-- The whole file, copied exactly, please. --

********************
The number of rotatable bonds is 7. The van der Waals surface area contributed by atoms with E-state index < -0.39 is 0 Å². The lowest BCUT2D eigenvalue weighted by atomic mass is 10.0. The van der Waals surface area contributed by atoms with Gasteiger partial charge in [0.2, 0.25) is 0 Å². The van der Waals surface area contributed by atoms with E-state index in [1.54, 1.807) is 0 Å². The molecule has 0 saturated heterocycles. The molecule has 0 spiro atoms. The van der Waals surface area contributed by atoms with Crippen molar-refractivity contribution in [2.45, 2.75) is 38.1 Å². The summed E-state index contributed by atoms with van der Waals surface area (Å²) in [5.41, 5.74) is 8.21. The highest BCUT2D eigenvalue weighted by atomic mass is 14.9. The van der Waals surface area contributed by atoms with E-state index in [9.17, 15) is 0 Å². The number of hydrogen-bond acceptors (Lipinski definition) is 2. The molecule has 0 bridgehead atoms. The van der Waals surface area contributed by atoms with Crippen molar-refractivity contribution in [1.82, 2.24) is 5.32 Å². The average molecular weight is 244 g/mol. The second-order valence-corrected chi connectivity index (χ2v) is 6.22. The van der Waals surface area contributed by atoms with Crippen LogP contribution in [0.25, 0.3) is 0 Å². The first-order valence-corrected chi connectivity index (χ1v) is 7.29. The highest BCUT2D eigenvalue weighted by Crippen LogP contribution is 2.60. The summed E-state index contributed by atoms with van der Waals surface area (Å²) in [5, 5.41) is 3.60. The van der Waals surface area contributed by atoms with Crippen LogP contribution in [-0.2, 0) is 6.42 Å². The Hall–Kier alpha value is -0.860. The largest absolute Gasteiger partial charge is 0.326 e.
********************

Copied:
The number of rotatable bonds is 7. The van der Waals surface area contributed by atoms with E-state index < -0.39 is 0 Å². The lowest BCUT2D eigenvalue weighted by atomic mass is 10.0. The van der Waals surface area contributed by atoms with Gasteiger partial charge in [0.2, 0.25) is 0 Å². The van der Waals surface area contributed by atoms with E-state index in [1.54, 1.807) is 0 Å². The molecule has 0 saturated heterocycles. The molecule has 0 spiro atoms. The van der Waals surface area contributed by atoms with Crippen molar-refractivity contribution in [2.45, 2.75) is 38.1 Å². The summed E-state index contributed by atoms with van der Waals surface area (Å²) in [5.41, 5.74) is 8.21. The highest BCUT2D eigenvalue weighted by atomic mass is 14.9. The van der Waals surface area contributed by atoms with E-state index in [9.17, 15) is 0 Å². The number of hydrogen-bond acceptors (Lipinski definition) is 2. The molecule has 0 bridgehead atoms. The van der Waals surface area contributed by atoms with Crippen molar-refractivity contribution in [1.82, 2.24) is 5.32 Å². The average molecular weight is 244 g/mol. The second-order valence-corrected chi connectivity index (χ2v) is 6.22. The van der Waals surface area contributed by atoms with Crippen LogP contribution in [0.25, 0.3) is 0 Å². The first-order valence-corrected chi connectivity index (χ1v) is 7.29. The highest BCUT2D eigenvalue weighted by Crippen LogP contribution is 2.60. The summed E-state index contributed by atoms with van der Waals surface area (Å²) in [5, 5.41) is 3.60. The van der Waals surface area contributed by atoms with Crippen LogP contribution in [-0.2, 0) is 6.42 Å². The Hall–Kier alpha value is -0.860. The largest absolute Gasteiger partial charge is 0.326 e.